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MSP430FE427 Calibration?

Other Parts Discussed in Thread: MSP430FE427

Hi...

i am working on calibration. i tried my board without calibrating and saved values measured by MSP and Monofase Digital Electric meter. 

The values are like this:

While Msp reached 0.088 kWh, Reading value on the Meter was 0.075. So i need to calibrate. This point is clear.

  Value of single measurement rev 1.0

4: Voltage (V)    ':228.755

5: Current (A)    /:0.154

6: Peak Voltage (V/:315.946

7: Peak Current (A/:0.222

8: Frequency (Hz) ':50.008

9: CosPhi         ':0.997

10: Power (kW)    #:0.000000

11: Energy (kWh)  ':0.088

 

 We have two anolog inputs on MSP. One of them is Voltage input and other Current input.(V1+, V1-, I1+ , I1-).

The msp knows the voltage diver resistor's values  and shunt resistor's value by parameter.h file.

These informations must be enough to correct measurement and calculations.  

Why do we have to calibrate the MSP430FE427?  

 

My second questions is:

For example i produce Energy meter card 100 or more piece. They are complately same product of serial pruduction.  

Does i have to calibrate one by one evry card?

or Calibrate one of them and save offset etc. values. Then load executable file to the all MSPs.  

 

in fact, these questions i asked are about "what kind of way does i use during serial production?"

 

Thanks....

  • omeraygor said:
    The msp knows the voltage diver resistor's values  and shunt resistor's value by parameter.h file.

    No, the MSP knwos the intended values. the real ones vary depending on factury tolerance as well as temperature change.

    Therefore each and every device needs to be calibrated separately.

    This can be automated a bit. At least for the voltage divider  (which usually has the greater variation) this is simple: After building the device, apply a known (reference-generated) voltage and measure it. You can simply calculate the calibration factor. Or the current  channel, you can apply a current source with a knwon value and also calculate the correction factor. You can directly add this calibration process to the firmware by e.g. checkign for a 'calibration pin' at device startup. If it is set, it enters calibration mode, measures V and I and calculates the difference to the expected values (doing a probability check, so the measuerd values need to be in a certain window so the software can safely assume that the clibration voltage and current are applied, is a good idea) and stores them in flash.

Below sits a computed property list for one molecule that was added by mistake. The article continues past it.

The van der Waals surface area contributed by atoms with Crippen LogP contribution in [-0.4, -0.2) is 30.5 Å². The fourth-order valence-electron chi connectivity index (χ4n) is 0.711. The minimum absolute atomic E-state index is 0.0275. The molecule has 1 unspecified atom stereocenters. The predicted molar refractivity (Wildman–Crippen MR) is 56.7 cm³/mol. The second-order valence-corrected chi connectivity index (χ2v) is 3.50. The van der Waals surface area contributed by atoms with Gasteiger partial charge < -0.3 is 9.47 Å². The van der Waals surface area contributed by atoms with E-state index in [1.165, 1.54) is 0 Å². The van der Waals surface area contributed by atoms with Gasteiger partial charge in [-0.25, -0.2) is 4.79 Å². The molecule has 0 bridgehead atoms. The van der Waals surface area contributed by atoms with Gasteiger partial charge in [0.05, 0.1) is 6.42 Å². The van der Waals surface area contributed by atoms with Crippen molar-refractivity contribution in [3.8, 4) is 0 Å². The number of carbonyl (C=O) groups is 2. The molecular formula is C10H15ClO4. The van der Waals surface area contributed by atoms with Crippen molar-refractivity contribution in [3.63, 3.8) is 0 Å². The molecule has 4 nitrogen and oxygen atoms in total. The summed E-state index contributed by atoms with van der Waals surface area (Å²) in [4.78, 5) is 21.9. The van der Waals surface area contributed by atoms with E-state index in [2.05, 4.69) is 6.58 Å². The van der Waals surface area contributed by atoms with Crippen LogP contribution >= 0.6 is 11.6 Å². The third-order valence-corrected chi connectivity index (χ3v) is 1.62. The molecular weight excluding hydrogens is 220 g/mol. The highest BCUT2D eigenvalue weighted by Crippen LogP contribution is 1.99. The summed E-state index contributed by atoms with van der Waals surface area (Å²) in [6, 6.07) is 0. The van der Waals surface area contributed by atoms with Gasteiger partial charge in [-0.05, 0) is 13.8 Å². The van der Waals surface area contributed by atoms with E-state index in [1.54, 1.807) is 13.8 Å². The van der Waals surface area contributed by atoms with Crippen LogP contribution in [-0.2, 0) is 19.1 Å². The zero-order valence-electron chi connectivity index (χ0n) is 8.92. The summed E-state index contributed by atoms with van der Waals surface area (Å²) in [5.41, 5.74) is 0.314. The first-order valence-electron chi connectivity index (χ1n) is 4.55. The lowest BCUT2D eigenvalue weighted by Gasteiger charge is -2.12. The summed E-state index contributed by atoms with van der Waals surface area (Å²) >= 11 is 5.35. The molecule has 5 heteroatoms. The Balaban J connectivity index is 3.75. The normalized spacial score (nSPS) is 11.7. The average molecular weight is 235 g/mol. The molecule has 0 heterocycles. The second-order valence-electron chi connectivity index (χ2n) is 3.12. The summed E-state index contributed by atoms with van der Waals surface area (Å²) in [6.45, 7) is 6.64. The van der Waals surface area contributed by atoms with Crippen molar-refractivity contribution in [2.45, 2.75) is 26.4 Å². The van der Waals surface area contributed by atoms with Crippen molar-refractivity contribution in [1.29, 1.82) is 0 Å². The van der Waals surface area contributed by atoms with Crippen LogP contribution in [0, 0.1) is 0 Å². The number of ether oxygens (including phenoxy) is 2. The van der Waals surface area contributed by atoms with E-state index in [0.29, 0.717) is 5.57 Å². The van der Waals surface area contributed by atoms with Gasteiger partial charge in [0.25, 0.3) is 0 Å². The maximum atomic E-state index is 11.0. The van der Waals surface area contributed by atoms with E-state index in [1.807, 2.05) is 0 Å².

Then, on next device start, these values can be used to correct the readings.

    If you use a current transfrmer rathern than a shunt resistor for the current, then calibration of the current channel is more difficult. Also, the current transformers usually have a larger variation than shunt resistors. Not to mention that a current transformer reuires a shunt resistor on the board anyway, which has some tolerance.

    And to add to this, current transformes add to the CosPhi. Only a bit, but it has some impact on the power calculation.

    Due to lack of a reference generator, our first series of energy meters was connected to a load for 1/2 hour. Then the meter readign was compared to the reading of a calibrated meter and the correction factor was flashed into the device.Quite a time-consuming process, but since these energy meters were for industy use and no cheap home customer products... Well, this way we had an implicit burn-in for free. Which is important for industy usage.